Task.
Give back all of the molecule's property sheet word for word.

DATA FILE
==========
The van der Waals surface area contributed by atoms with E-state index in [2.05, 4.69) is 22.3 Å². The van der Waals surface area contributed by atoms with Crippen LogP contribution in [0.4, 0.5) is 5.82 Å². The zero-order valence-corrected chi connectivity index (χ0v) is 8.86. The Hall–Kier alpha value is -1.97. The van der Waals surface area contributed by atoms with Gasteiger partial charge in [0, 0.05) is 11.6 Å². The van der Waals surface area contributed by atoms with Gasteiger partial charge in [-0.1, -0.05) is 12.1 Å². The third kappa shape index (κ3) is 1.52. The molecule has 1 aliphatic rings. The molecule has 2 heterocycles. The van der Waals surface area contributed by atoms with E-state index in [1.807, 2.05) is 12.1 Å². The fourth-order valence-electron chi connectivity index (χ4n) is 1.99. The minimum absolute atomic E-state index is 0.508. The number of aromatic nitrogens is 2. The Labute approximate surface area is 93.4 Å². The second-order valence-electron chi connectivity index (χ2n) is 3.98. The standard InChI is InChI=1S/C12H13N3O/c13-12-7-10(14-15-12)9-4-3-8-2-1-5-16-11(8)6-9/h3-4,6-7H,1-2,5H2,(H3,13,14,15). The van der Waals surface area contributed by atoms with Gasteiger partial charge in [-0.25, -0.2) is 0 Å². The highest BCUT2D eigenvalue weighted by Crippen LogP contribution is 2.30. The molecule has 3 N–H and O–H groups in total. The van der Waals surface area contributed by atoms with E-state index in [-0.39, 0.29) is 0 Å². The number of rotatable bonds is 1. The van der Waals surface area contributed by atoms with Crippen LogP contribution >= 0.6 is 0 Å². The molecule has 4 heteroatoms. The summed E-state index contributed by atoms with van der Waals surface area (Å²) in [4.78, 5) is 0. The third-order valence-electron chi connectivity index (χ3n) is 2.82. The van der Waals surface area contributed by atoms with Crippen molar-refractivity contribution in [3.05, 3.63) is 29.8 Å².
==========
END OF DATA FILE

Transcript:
The van der Waals surface area contributed by atoms with E-state index in [2.05, 4.69) is 22.3 Å². The van der Waals surface area contributed by atoms with Crippen LogP contribution in [0.4, 0.5) is 5.82 Å². The zero-order valence-corrected chi connectivity index (χ0v) is 8.86. The Hall–Kier alpha value is -1.97. The van der Waals surface area contributed by atoms with Gasteiger partial charge in [0, 0.05) is 11.6 Å². The van der Waals surface area contributed by atoms with Gasteiger partial charge in [-0.1, -0.05) is 12.1 Å². The third kappa shape index (κ3) is 1.52. The molecule has 1 aliphatic rings. The molecule has 2 heterocycles. The van der Waals surface area contributed by atoms with E-state index in [1.807, 2.05) is 12.1 Å². The fourth-order valence-electron chi connectivity index (χ4n) is 1.99. The minimum absolute atomic E-state index is 0.508. The number of aromatic nitrogens is 2. The Labute approximate surface area is 93.4 Å². The second-order valence-electron chi connectivity index (χ2n) is 3.98. The standard InChI is InChI=1S/C12H13N3O/c13-12-7-10(14-15-12)9-4-3-8-2-1-5-16-11(8)6-9/h3-4,6-7H,1-2,5H2,(H3,13,14,15). The van der Waals surface area contributed by atoms with Gasteiger partial charge in [-0.25, -0.2) is 0 Å². The highest BCUT2D eigenvalue weighted by Crippen LogP contribution is 2.30. The molecule has 3 N–H and O–H groups in total. The van der Waals surface area contributed by atoms with E-state index in [-0.39, 0.29) is 0 Å². The number of rotatable bonds is 1. The van der Waals surface area contributed by atoms with Crippen LogP contribution >= 0.6 is 0 Å². The molecule has 4 heteroatoms. The summed E-state index contributed by atoms with van der Waals surface area (Å²) in [4.78, 5) is 0. The third-order valence-electron chi connectivity index (χ3n) is 2.82. The van der Waals surface area contributed by atoms with Crippen molar-refractivity contribution in [3.05, 3.63) is 29.8 Å².